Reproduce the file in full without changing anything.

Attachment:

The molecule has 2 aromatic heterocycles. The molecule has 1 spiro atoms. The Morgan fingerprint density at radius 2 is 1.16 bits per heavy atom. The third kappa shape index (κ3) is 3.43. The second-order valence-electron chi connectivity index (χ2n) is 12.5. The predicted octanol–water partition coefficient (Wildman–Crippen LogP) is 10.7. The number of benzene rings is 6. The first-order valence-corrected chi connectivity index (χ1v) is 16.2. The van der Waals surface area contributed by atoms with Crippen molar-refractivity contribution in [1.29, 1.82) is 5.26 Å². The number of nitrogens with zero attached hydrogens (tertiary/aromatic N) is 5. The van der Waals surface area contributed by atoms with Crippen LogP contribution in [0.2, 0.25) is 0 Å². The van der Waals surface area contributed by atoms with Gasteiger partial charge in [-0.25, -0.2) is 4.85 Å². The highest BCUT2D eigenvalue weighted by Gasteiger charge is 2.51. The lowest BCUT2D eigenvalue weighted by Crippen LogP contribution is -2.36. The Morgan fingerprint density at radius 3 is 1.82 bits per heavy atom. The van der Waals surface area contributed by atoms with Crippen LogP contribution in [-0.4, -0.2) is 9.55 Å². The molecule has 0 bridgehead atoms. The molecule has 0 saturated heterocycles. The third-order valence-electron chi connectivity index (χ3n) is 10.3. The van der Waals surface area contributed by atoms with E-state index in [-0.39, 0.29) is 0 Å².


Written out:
The molecule has 2 aromatic heterocycles. The molecule has 1 spiro atoms. The Morgan fingerprint density at radius 2 is 1.16 bits per heavy atom. The third kappa shape index (κ3) is 3.43. The second-order valence-electron chi connectivity index (χ2n) is 12.5. The predicted octanol–water partition coefficient (Wildman–Crippen LogP) is 10.7. The number of benzene rings is 6. The first-order valence-corrected chi connectivity index (χ1v) is 16.2. The van der Waals surface area contributed by atoms with Crippen molar-refractivity contribution in [1.29, 1.82) is 5.26 Å². The number of nitrogens with zero attached hydrogens (tertiary/aromatic N) is 5. The van der Waals surface area contributed by atoms with Crippen LogP contribution in [0.2, 0.25) is 0 Å². The van der Waals surface area contributed by atoms with Gasteiger partial charge in [-0.25, -0.2) is 4.85 Å². The highest BCUT2D eigenvalue weighted by Gasteiger charge is 2.51. The lowest BCUT2D eigenvalue weighted by Crippen LogP contribution is -2.36. The Morgan fingerprint density at radius 3 is 1.82 bits per heavy atom. The van der Waals surface area contributed by atoms with Crippen LogP contribution in [-0.4, -0.2) is 9.55 Å². The molecule has 0 bridgehead atoms. The molecule has 0 saturated heterocycles. The third-order valence-electron chi connectivity index (χ3n) is 10.3. The van der Waals surface area contributed by atoms with E-state index in [-0.39, 0.29) is 0 Å².